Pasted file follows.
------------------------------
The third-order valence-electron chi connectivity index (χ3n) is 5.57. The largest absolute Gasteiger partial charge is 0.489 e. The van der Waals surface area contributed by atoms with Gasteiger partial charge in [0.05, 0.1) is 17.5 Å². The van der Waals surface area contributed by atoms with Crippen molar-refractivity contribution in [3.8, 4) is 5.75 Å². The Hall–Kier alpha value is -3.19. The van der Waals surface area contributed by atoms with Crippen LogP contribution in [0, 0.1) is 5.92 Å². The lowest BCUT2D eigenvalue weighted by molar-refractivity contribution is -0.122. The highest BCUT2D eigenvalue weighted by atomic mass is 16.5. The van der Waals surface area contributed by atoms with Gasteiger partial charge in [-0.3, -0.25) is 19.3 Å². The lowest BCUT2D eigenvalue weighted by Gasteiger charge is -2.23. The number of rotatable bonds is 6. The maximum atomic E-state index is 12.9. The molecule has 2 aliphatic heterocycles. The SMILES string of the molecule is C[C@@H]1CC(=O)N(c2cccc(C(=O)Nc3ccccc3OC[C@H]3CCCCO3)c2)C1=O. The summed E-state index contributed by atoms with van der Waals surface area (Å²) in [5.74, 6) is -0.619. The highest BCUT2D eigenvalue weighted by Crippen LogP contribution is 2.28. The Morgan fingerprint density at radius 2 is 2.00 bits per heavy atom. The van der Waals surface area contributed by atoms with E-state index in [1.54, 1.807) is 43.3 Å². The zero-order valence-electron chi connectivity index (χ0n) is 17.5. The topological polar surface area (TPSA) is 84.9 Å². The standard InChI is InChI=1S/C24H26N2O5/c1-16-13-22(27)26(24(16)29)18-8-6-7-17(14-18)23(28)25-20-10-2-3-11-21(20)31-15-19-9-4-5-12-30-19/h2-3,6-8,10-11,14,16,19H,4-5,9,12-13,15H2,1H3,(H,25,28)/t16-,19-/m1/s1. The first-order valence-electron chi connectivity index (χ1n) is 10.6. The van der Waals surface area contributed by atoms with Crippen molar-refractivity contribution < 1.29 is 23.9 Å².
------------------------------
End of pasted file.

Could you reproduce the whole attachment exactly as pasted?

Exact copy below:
The third-order valence-electron chi connectivity index (χ3n) is 5.57. The largest absolute Gasteiger partial charge is 0.489 e. The van der Waals surface area contributed by atoms with Gasteiger partial charge in [0.05, 0.1) is 17.5 Å². The van der Waals surface area contributed by atoms with Crippen molar-refractivity contribution in [3.8, 4) is 5.75 Å². The Hall–Kier alpha value is -3.19. The van der Waals surface area contributed by atoms with Crippen LogP contribution in [0, 0.1) is 5.92 Å². The lowest BCUT2D eigenvalue weighted by molar-refractivity contribution is -0.122. The highest BCUT2D eigenvalue weighted by atomic mass is 16.5. The van der Waals surface area contributed by atoms with Gasteiger partial charge in [-0.3, -0.25) is 19.3 Å². The lowest BCUT2D eigenvalue weighted by Gasteiger charge is -2.23. The number of rotatable bonds is 6. The maximum atomic E-state index is 12.9. The molecule has 2 aliphatic heterocycles. The SMILES string of the molecule is C[C@@H]1CC(=O)N(c2cccc(C(=O)Nc3ccccc3OC[C@H]3CCCCO3)c2)C1=O. The summed E-state index contributed by atoms with van der Waals surface area (Å²) in [5.74, 6) is -0.619. The highest BCUT2D eigenvalue weighted by Crippen LogP contribution is 2.28. The Morgan fingerprint density at radius 2 is 2.00 bits per heavy atom. The van der Waals surface area contributed by atoms with E-state index in [1.54, 1.807) is 43.3 Å². The zero-order valence-electron chi connectivity index (χ0n) is 17.5. The topological polar surface area (TPSA) is 84.9 Å². The standard InChI is InChI=1S/C24H26N2O5/c1-16-13-22(27)26(24(16)29)18-8-6-7-17(14-18)23(28)25-20-10-2-3-11-21(20)31-15-19-9-4-5-12-30-19/h2-3,6-8,10-11,14,16,19H,4-5,9,12-13,15H2,1H3,(H,25,28)/t16-,19-/m1/s1. The first-order valence-electron chi connectivity index (χ1n) is 10.6. The van der Waals surface area contributed by atoms with Crippen molar-refractivity contribution < 1.29 is 23.9 Å².